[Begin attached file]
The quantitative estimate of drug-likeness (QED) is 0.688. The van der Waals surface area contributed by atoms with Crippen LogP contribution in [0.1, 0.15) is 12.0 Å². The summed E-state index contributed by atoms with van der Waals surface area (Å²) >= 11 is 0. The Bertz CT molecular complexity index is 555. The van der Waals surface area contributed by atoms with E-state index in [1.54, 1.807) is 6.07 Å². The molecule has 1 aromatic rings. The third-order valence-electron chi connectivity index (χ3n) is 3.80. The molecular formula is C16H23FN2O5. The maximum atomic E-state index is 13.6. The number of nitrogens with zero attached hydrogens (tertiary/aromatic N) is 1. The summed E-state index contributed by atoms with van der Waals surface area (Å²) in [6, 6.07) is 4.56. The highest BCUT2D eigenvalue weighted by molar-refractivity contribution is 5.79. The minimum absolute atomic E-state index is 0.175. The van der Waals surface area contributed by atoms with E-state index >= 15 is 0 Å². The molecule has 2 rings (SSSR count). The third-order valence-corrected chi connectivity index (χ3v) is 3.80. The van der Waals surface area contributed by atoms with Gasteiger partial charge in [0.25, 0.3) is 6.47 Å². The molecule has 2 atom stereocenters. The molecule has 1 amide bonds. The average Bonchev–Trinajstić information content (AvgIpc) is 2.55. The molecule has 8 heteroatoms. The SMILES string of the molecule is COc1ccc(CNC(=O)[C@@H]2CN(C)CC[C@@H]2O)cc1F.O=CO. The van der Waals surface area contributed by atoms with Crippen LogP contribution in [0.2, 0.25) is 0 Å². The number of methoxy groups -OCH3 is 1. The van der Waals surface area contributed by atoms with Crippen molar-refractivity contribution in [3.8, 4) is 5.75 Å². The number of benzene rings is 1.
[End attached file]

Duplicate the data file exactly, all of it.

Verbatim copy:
The quantitative estimate of drug-likeness (QED) is 0.688. The van der Waals surface area contributed by atoms with Crippen LogP contribution in [0.1, 0.15) is 12.0 Å². The summed E-state index contributed by atoms with van der Waals surface area (Å²) >= 11 is 0. The Bertz CT molecular complexity index is 555. The van der Waals surface area contributed by atoms with E-state index in [1.54, 1.807) is 6.07 Å². The molecule has 1 aromatic rings. The third-order valence-electron chi connectivity index (χ3n) is 3.80. The molecular formula is C16H23FN2O5. The maximum atomic E-state index is 13.6. The number of nitrogens with zero attached hydrogens (tertiary/aromatic N) is 1. The summed E-state index contributed by atoms with van der Waals surface area (Å²) in [6, 6.07) is 4.56. The highest BCUT2D eigenvalue weighted by molar-refractivity contribution is 5.79. The minimum absolute atomic E-state index is 0.175. The van der Waals surface area contributed by atoms with E-state index >= 15 is 0 Å². The molecule has 2 rings (SSSR count). The third-order valence-corrected chi connectivity index (χ3v) is 3.80. The van der Waals surface area contributed by atoms with Gasteiger partial charge in [0.25, 0.3) is 6.47 Å². The molecule has 2 atom stereocenters. The molecule has 1 amide bonds. The average Bonchev–Trinajstić information content (AvgIpc) is 2.55. The molecule has 8 heteroatoms. The SMILES string of the molecule is COc1ccc(CNC(=O)[C@@H]2CN(C)CC[C@@H]2O)cc1F.O=CO. The van der Waals surface area contributed by atoms with Crippen LogP contribution in [0.2, 0.25) is 0 Å². The number of methoxy groups -OCH3 is 1. The van der Waals surface area contributed by atoms with Crippen molar-refractivity contribution in [3.8, 4) is 5.75 Å². The number of benzene rings is 1.